Further, in 2010, Jennifer Figge swam once more from Cape Verde to Trinidad in a total of 31 days. Swimming six hours per day, 17 miles per day; she swam for a total of 139 hours and 25 minutes and swam 300.86 miles of the 2,186 mile trip.It is stated also that in 2013, Figge completed another swim. This time she swam a total distance of 257.5 nautical miles (477 km) over the course of 32 days. She departed from Cape Verde (417 miles off the coast of West Africa) on April 8th and landed on the shores of Antigua in the Caribbean Sea, on May 9th 2013. However, following a lot of reading and emails to these people (none of whom replied), it became apparent that none of these individuals had actually swum the entire distance of The Atlantic Ocean from continent to continent and therefore, crossed the entire Atlantic, swimming every single mile. Guiness Wolrd Records & WOWSA verfied this fact.
On examining the few facts that exist, Mr Lecomte clearly did drift on his support vessels or indeed sailed and there is no accounting for his lost miles being regained by swimming or steering of the vessel and it would appear he did stop for approximately 6 days on island(s). It is also not known exactly how many miles he did swim nor has any record or log been produced since.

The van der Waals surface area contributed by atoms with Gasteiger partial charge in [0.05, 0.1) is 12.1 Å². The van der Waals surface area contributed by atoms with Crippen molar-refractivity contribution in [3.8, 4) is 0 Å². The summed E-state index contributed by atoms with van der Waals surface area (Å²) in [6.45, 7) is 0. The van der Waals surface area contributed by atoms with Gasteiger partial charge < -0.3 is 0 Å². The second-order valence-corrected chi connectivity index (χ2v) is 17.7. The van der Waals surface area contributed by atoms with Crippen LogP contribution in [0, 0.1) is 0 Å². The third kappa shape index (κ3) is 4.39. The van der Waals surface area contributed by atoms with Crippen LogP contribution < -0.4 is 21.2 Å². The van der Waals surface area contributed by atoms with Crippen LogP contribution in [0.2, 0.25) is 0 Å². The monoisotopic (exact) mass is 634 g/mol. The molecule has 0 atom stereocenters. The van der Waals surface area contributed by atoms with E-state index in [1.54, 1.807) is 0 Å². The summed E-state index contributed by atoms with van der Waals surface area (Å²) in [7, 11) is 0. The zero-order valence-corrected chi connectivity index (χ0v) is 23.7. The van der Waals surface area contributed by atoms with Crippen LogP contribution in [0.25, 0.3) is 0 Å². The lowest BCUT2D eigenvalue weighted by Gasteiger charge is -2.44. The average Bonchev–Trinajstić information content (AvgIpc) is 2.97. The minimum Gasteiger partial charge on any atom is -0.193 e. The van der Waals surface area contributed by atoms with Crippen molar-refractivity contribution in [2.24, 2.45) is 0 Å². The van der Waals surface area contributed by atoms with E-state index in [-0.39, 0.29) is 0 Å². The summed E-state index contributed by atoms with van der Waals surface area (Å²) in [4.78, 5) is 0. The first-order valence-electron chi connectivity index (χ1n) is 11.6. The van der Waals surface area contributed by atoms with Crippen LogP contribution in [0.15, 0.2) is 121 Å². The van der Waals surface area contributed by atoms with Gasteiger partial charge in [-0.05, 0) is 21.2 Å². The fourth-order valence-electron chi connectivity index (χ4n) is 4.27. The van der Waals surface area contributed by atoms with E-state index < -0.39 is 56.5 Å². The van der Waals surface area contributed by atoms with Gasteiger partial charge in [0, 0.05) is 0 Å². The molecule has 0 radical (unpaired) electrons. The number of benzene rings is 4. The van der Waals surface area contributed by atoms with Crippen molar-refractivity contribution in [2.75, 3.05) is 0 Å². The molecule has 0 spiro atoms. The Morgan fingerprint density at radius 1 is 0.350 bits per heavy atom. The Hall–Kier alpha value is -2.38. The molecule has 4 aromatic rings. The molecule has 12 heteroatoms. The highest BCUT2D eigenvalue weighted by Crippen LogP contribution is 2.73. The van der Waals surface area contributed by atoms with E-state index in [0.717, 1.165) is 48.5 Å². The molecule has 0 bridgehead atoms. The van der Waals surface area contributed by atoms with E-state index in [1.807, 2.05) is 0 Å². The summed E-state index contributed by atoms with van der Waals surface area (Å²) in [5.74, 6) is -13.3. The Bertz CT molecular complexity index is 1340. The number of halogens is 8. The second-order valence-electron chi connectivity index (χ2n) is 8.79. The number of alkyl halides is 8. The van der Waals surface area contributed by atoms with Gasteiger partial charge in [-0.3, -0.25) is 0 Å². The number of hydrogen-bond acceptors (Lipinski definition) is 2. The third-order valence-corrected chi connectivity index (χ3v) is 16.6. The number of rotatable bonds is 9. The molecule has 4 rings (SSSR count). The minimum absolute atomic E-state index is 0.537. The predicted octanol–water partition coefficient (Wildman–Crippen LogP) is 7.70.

In 2016, Ben Hooper became the first human in history to gain a verified attempt from WOWSA of attempting to swim every single mile of The Atlantic Ocean. Leaving Dakar, Senegal (continental Africa) November 2016, Ben swam up to two, four-hour sessions in daylight hours, to agreed rules with WOWSA and Guinness World Records, using English Channel Rules for swim gear and support vessel/kayak contact. His daily target of 20km per day (10.79 nautical miles equivalence) was current dependent and led to distances which ranged from 18km in 5 hours to less than 1km in 4 hours of swimming. Despite Ben’s heart stopping on Day 21 due to Portuguese Man O’Wars’ smothering him, Ben continued his swim five days later only to have the vessel damaged in a severe storm on Day 33. This made any further attempt to complete the swim dangerous for Ben should he require vessel support in an emergency again. The vessel Captain Nigel Taylor-Schofield therefore halted the swim on the grounds that it simply would take too long with the damaged vessel to reach Ben in another emergency. Despite refusal and stoic objections from Ben, the skipper’s decision is final at sea and Nigel halted the swim. However, Ben and his team achieved a verified final distance of just under 200km. It is with the lessons learnt from 2015-2017 and a far superior vessel, that Ben and his team intend to make history starting in October 2022 and show that truly nothing is impossible for an ordinary man, out to achieve the extraordinary. More importantly, Ben hopes to raise over £250,000 for his charities and inspire our children to be all that they can be in a world where their struggle is daily.
Sir Ranulph Fiennes OBE
STBB Expedition Patron
"Congratulations to Ben on getting to the start point, which is in some ways as difficult as the expedition and objective itself. He is taking on a truly great swimming feat which will require both outstanding endurance and mental strength to achieve. I wish him well and for his charitable aims. Remember Ben! As Sir Winston Churchill once said, If you're going through hell, keep going."